October 11, 2010
For the month of October, Red River Paper has 50-sheet boxes of the 8" by 11" and 13" by 19" Polar Pearl Metallic paper on sale for $30 and $80, respectively.
I’ve been using the Metallic for a few months now, and I really like it. It’s the first paper that I’ve found that approximates metallic photographic papers from Kodak and Fuji. It’s not an analogue to a paper like Kodak Endura Metallic VC; Polar Pearl Metallic doesn’t feel (to me) like it has as much depth as the Kodak paper. That’s not necessarily a bad thing: Endura Metallic was always an “extreme” photographic paper, and I’ve had to tell a few photographers that the Red River Metallic is more subtle than that.
Polar Pearl Metallic isn’t a paper you’re going to use every day for all your photos, but it is definitely worth playing around with, and October’s sale is a nice way to get a chance to do so.
October 10, 2010
- The Stylus Pro 4900, a 17-inch printer incorporating the 11-ink UltraChrome HDR ink set found in the Stylus Pro 7900 (Printerville review);
- The Epson Stylus Pro 7890 and 9890, updated versions of their 24- and 44-inch printers, respectively, which incorporate the 8-color UltraChrome K3 Vivid Magenta inksets, and are priced at $3,000 and $5,000; and
- The Stylus Pro 7900CTP, a 24-inch, computer-to-plate, version of the Stylus Pro 7900 that produces aluminum lithographic printing press plates that can “produce up to 20,000 impressions each with image quality that’s superior to polyester solutions available today.”
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March 28, 2010
More than a decade ago, I tested Epson’s first wide-format, photographic-quality, inkjet printer, the Stylus Pro 9000. At the time, there were a number of companies that offered wide-format proofers and signage printers, and the 9000 competed well in that space, but Epson was as interested in the nascent fine-art printing market, which was dominated largely by Scitex’s Iris printers.
Today, the Scitex and Iris lines are long gone, having ultimately been subsumed by Kodak, and Epson dominates the high end of the fine-art and photographic printing market, despite half-hearted attempts by HP and Canon. The company’s latest wide-format printers, the Stylus Pro 7900 (24") and 9900 (44"), represent a gradual, deliberate evolution of the line, not a sharp detour. Over eight months of testing the 7900, I found few surprises (good or bad), but that’s to be expected in a product line with more than 10 years of development (and success). What I did find, is a printer that is at the top of the heap with regard to photo quality, performance and paper handling, with a handful of negative issues that will matter only to few people. (While I did not test the 9900, most of my comments will apply to the wider model.)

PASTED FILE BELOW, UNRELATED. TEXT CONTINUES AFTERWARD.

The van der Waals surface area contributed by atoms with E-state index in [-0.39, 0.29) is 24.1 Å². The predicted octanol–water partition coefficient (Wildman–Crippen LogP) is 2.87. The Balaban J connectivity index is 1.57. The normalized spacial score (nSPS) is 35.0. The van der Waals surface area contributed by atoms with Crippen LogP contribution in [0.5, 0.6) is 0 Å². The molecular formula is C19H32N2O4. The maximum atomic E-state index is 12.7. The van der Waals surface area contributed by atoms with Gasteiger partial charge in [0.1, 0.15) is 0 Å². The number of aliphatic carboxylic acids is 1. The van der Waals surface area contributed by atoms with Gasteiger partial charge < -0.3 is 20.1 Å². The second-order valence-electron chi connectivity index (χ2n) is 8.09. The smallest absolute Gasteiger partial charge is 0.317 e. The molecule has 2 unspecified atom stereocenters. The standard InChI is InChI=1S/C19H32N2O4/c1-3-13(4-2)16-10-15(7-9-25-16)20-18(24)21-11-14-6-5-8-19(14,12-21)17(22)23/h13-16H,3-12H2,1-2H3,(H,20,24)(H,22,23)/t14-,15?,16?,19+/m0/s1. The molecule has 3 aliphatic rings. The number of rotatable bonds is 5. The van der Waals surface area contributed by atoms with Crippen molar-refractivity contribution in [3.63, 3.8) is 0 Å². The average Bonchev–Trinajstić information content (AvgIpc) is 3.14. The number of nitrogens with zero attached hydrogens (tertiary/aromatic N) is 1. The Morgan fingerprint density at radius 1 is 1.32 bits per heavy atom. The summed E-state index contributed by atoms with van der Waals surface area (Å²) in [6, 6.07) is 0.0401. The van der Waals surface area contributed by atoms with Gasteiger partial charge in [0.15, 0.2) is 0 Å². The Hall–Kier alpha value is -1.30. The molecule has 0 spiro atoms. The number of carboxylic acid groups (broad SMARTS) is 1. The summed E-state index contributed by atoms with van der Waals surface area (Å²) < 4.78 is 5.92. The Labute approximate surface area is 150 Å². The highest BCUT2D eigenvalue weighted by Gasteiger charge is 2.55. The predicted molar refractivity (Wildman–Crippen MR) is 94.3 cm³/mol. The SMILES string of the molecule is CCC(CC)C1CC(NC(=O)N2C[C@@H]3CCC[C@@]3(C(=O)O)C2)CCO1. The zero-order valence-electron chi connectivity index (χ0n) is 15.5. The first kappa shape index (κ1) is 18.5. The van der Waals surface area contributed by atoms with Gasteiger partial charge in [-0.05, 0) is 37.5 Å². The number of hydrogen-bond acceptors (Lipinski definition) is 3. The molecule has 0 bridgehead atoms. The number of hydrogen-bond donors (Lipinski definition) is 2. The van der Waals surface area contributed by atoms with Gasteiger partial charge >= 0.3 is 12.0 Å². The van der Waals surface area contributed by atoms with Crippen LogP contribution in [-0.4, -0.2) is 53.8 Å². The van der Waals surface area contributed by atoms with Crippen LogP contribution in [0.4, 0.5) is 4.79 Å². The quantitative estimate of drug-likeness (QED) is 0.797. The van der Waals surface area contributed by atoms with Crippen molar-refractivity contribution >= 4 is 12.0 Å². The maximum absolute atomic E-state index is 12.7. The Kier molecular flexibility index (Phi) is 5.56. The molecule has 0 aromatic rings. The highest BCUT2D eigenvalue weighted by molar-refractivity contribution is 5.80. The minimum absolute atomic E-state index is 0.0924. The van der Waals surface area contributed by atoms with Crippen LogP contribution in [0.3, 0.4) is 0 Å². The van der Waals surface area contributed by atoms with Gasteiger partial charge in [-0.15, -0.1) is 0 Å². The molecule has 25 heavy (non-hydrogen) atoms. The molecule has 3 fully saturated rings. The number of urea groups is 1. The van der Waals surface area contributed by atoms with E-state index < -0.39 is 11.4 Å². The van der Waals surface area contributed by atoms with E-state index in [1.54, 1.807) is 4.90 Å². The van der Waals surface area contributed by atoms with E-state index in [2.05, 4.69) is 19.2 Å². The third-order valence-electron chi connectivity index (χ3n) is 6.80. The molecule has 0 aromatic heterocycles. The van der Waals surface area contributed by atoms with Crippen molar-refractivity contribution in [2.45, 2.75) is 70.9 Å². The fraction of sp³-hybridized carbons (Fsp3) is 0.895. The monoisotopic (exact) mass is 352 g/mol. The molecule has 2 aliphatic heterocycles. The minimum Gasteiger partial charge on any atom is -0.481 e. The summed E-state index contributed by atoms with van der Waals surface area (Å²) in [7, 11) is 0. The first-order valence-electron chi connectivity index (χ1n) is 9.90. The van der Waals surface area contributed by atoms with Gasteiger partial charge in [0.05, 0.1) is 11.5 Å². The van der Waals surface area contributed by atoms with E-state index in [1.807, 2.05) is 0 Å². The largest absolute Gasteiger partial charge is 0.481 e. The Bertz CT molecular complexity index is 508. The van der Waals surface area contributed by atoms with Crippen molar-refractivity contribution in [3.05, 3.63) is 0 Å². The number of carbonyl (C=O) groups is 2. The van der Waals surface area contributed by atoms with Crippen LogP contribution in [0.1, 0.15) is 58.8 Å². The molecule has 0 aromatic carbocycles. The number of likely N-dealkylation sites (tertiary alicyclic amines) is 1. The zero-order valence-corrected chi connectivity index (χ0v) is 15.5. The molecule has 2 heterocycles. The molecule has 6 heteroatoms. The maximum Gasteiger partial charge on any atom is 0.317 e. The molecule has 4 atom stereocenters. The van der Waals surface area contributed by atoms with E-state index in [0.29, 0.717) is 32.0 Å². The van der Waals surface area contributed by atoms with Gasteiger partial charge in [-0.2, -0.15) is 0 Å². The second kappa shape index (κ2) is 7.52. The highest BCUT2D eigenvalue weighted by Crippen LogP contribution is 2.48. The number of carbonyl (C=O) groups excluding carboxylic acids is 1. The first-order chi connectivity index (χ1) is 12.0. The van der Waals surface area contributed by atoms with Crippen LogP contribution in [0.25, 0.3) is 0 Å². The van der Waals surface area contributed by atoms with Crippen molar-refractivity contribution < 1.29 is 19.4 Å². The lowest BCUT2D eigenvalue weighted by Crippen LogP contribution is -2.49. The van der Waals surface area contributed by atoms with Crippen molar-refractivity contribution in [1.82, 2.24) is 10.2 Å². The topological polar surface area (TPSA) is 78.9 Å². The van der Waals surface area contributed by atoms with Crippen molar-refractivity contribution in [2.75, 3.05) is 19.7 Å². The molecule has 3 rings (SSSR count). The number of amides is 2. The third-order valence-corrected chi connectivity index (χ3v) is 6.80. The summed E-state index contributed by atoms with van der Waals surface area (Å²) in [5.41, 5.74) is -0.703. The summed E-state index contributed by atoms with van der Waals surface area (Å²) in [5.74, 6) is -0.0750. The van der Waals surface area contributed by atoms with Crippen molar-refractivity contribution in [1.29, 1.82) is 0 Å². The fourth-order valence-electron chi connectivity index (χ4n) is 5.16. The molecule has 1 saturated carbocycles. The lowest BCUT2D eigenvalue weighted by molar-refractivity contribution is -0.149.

|Stylus Pro 7900/9900 specifications|
|Type||Wide-format, pigment-based inkjet|
|Inks||11 UltraChrome HDR (10 printing)|
|Ink colors||Photo Black, Matte Black, Cyan, Vivid Magenta, Yellow, Light Cyan, Light Vivid Magenta, Orange, Green, Light Black, Light Light Black|
|Ink cartridge costs||$90 (150ml); $160 (300ml); $280 (700ml)|
|Ink cost per ml (est.)||$0.60 (150ml); $0.54 (300ml); $0.40 (700ml)|
|Maximum resolution||2880 by 1440 dpi|
|Minimum paper size||8.27" by 11"|
|Maximum paper size||24"/44" wide; length variable by operating system|
|Thick paper support||Yes|
|Straight path||Yes; media up to 1.5mm thick|
|Interfaces||USB 2.0; 10/100Base-T Ethernet|
|Operating systems supported||Windows XP, Vista, Windows 7; Mac OS X (10.4.9 and up)|
|Weight||187 lbs./256 lbs.|
|Dimensions (W, D, H)||54" x 27" x 48"|
November 18, 2009
BlueCubit has released version 2.0 of ImageNest, its Mac-only PostScript 3 RIP for Epson, Canon and HP photo printers. The update—which is free for registered users—adds support for Snow Leopard (Mac OS X 10.6), 64-bit processing support, annotations (including metadata), and quite a bit more.
Pricing starts at $99 for a version that supports 13-inch printers (like the Stylus Photo R2880), going to $199 for 17-inch printers, $399 (24 inches), $599 (44 inches) and $799 (64 inches).
August 31, 2009
Epson America today announced a modest upgrade to its 17-inch professional photo printer line, with the Stylus Pro 3880.
On the surface, the 3880 offers a few incremental improvements over the Stylus Pro 3800, adding the Vivid Magenta inks, an improved printhead, and new screening algorithms. The case design, print engine, and ink system (with its spacious 80ml cartridges and 8-channel head that requires switching of matte and photo black inks) are identical to the 3800, which is testament to that printer’s design and its success in the market, as well as the relative maturity of the photo printer industry.
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March 11, 2009
Jon Cone’s Inkjet Mall is now shipping the Piezography K7 continuous ink system (CIS) for Epson’s Stylus Photo R2880. The system, which is designed solely to print black-and-white images on matte-finish papers, comes in three distinct toning combinations—neutral, sepia and selenium—as well as a special edition mix, which produces “a gentle split-tone featuring crisp neutral highlights, melding into selenium, which melds into sepia shadows, and finally into black.”